10 of 11 people found the following review helpful
5.0 out of 5 stars Hold No Head Higher than Your Own! 22 Feb 2005
By TorridlyBoredShopper - Published on Amazon.com
Format:Audio CD
KMFDM has put out so many delicious albums since the inception of that now-infamous moniker, and have developed a mainstay of fans since they bulleted to chart-topping heights and helped pull Wax Trax to new levels. Their earliest pieces (What do you Know) were a little on the crude side when it came to developing their sound, but the 90s brought out a KMFDM that knew how to throw its muscle around into guitar-driven political/industrial. This refinement begins to show within works like Money and is especially evident in works like Angst and Nihil, where KMFDM seems to lose a lot of the theatrics of the past and "finds its way."

And that way, as we all know, can be compressed in the words "Rip the System."

With Angst, KMFDM hit stride and dropped quite a few tracks that have become staples in their line-up. As an album it gets me pumped up when I listen to it, having so many great tracks on it and also possessing a flow from start to finish, proving that they are a powerhouse in the genre to contend with. The energy they have is electric and contagious, and it gets the day started off right.

Hitting some highlights:

"Light" kicks things off and showcases the turn KMFDM is taking. KMFDM is a self-hyping vessel too, and one that likes to say things about themselves. That's one of their charms and it starts early. The track also works to say that this isn't going to be a softer, more touching KMFDM, and I it. It's spawned an army of singles (the cover on Don't Blow Your Top is Amazing) and simply is a tasty "treat for the freaks." "A Drug against War," was huge when it came out, getting some video play before the little KMFDM "incident" that happened between the band and MTV, and it was noticed with good reason. It is perhaps one the most driven KMFDM tracks, has the political message KMFDM becomes synonymous with, and the vocals are pounding. "Strong than never, ever before, KMFDM is a drug against war!" Yeah. "Blood(Evil-Mix)" is a nice sound, dark in its own right and still staying with the flow of the album, and I like the vocal distortion used here. "Hold no head higher than your own." "Lust," powered by En Esch's German vocals, is utterly amazing. I love the way he sounds and I have to say that the song goes right up there with some of the best. "Glory" is also a great one in the KMFDM line-up, kicking in the political overtones. "Black man, white man, yellow man; Rip the System!" "A Hole in the Wall" is a little flavorful sexy taste, one I like, and most KMDFM listens are acquainted with "Sucks!"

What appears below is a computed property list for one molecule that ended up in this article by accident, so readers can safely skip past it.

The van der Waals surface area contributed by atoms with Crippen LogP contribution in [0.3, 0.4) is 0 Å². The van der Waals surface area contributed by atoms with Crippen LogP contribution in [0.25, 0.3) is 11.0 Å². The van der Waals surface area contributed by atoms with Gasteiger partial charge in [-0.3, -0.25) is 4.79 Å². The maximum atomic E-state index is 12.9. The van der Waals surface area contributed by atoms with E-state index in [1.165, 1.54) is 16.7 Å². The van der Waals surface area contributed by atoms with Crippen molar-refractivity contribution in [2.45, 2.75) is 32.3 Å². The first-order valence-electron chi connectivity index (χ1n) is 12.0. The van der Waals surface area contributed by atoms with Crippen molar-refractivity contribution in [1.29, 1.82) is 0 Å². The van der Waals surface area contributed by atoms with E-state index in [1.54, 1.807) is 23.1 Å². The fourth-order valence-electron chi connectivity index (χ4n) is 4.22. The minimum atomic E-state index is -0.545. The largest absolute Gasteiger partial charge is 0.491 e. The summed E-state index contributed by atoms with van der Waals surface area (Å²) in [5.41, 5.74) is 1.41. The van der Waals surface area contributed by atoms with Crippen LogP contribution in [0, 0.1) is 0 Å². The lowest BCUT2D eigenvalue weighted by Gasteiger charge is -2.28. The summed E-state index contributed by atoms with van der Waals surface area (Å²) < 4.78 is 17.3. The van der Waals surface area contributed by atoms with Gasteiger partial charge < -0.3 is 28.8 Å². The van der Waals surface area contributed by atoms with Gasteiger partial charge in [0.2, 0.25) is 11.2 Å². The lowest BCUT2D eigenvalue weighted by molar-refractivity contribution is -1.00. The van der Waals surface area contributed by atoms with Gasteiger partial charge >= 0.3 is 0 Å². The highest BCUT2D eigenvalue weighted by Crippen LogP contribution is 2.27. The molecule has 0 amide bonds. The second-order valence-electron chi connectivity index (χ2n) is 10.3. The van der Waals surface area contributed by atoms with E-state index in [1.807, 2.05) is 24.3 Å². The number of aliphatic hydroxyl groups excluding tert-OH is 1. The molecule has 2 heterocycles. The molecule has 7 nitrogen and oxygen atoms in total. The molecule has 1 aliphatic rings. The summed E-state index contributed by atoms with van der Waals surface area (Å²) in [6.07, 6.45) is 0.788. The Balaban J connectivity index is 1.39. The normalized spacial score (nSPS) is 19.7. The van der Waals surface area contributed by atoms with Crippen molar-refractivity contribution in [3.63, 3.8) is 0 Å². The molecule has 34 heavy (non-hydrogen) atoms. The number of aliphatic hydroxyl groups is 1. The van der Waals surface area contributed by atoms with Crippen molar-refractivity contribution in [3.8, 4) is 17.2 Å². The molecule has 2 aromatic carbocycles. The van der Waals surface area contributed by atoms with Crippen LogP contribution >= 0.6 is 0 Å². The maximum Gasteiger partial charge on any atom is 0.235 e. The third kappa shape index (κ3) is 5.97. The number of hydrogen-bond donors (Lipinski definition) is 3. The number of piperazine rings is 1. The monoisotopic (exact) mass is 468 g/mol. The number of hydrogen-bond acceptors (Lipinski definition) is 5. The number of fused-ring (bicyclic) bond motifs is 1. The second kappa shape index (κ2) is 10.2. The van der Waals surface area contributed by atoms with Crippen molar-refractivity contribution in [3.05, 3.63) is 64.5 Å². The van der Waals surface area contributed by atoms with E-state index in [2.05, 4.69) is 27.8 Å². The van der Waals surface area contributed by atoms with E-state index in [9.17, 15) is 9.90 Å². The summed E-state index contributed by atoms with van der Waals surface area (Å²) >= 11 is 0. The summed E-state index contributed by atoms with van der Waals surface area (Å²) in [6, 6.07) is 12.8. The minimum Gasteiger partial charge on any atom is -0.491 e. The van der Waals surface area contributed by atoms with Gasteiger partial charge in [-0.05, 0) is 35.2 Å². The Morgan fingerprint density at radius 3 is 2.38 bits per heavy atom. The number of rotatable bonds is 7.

As anyone familiar with KMFDM will tell you, the line-up shifts a lot and some "pros and cons" show up depending on what album you're in. So, the first thing to do is find what you like about KMFDM and then trace the line-up. I personally miss Raymond Watts on the albums he doesn't take part in and seek him out, sometimes like or dislike Lucia depending on how much of my supposedly Sasha-driven feel, and I still don't know about Skold (not that it currently matters) even though I liked Symbols. I also miss En Esch quite a bit these days (even though his side-project Slick Idiot is entertaining), thinking he added a touch to the songs driven by German lyrics. Still, the albums all comes together in their own right and any are nice to try out. This is a great example of some Sasha/ En Esch fusion, an perhaps a starting point if you like the sound portrayed herein.

"War and slavery, exploitation; the common thesis of a western nation."
6 of 7 people found the following review helpful
4.0 out of 5 stars The KMFDM formula finds its first sucess. 25 Jun 2005
By meh - Published on Amazon.com
Format:Audio CD
Angst is probably the first KMFDM album I can actually listen to and enjoy. All of their pre-1992 stuff is repetitive, with the same guitar riff over and over again as well as over-used sloganeering. Technically Angst is not much different: The sloganeering is still here, as well as repetitive thrash guitars, odd sampling, electronic effects, and their sense of humour. But somehow they managed to do it "Right" this time around. Songs like "Light" and "Sucks" are probably KMFDM's sense of humour at their best (Though there are some good ones later). "A Hole in the Wall" has probably their most disturbing lyrics yet. Also on Angst, their political side is found, with "A Drug Against War"(also their first mainstream hit), "No Peace", and "The Problem" being their continuing commentary on politics and society.

And so the KMFDM formula of either funny, disturbing or political songs (with little in between) suceeds for the first time. While it would later be done better (Fans of the metal guitars will probably like Nihil more, while fans of industrial/dance will like Symbols more, and XTORT + Attak sort of combine the two), Angst is the first time KMFDM succeeded with this formula.
4 of 4 people found the following review helpful
5.0 out of 5 stars Easily their best 12 July 2000
By Eric Johnson - Published on Amazon.com
Format:Audio CD
KMFDM was one of the grandfathers of Industrial music. They were doing it well quite a while ago. Their sound includes a combination of harsh, German lyrics, grinding guitars, heavy drums, and more energy than an atom bomb. This is their best work, starting with their best track, Light. Other notable tracks include A Drug Against War and Glory. KMFDM's music is extremely energetic and really gets you pumped up. They've done some good stuff since, but I think that this is their best album.